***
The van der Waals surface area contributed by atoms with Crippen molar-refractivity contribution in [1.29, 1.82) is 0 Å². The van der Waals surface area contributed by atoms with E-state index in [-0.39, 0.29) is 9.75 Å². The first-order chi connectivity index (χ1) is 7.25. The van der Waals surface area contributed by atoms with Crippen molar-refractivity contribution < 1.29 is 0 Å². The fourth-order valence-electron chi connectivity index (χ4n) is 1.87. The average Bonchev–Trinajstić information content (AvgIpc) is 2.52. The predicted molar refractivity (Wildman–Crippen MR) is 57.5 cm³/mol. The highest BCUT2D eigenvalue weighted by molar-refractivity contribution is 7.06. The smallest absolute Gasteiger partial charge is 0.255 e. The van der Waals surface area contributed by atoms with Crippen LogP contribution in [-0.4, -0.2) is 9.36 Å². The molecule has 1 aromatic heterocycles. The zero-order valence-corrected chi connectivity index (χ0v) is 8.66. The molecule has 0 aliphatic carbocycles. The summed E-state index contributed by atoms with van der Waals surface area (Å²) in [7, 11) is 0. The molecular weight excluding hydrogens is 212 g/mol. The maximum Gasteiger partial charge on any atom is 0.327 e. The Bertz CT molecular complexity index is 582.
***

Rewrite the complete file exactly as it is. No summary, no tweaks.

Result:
The van der Waals surface area contributed by atoms with Crippen molar-refractivity contribution in [1.29, 1.82) is 0 Å². The van der Waals surface area contributed by atoms with E-state index in [-0.39, 0.29) is 9.75 Å². The first-order chi connectivity index (χ1) is 7.25. The van der Waals surface area contributed by atoms with Crippen molar-refractivity contribution < 1.29 is 0 Å². The fourth-order valence-electron chi connectivity index (χ4n) is 1.87. The average Bonchev–Trinajstić information content (AvgIpc) is 2.52. The predicted molar refractivity (Wildman–Crippen MR) is 57.5 cm³/mol. The highest BCUT2D eigenvalue weighted by molar-refractivity contribution is 7.06. The smallest absolute Gasteiger partial charge is 0.255 e. The van der Waals surface area contributed by atoms with Crippen LogP contribution in [-0.4, -0.2) is 9.36 Å². The molecule has 1 aromatic heterocycles. The zero-order valence-corrected chi connectivity index (χ0v) is 8.66. The molecule has 0 aliphatic carbocycles. The summed E-state index contributed by atoms with van der Waals surface area (Å²) in [7, 11) is 0. The molecular weight excluding hydrogens is 212 g/mol. The maximum Gasteiger partial charge on any atom is 0.327 e. The Bertz CT molecular complexity index is 582.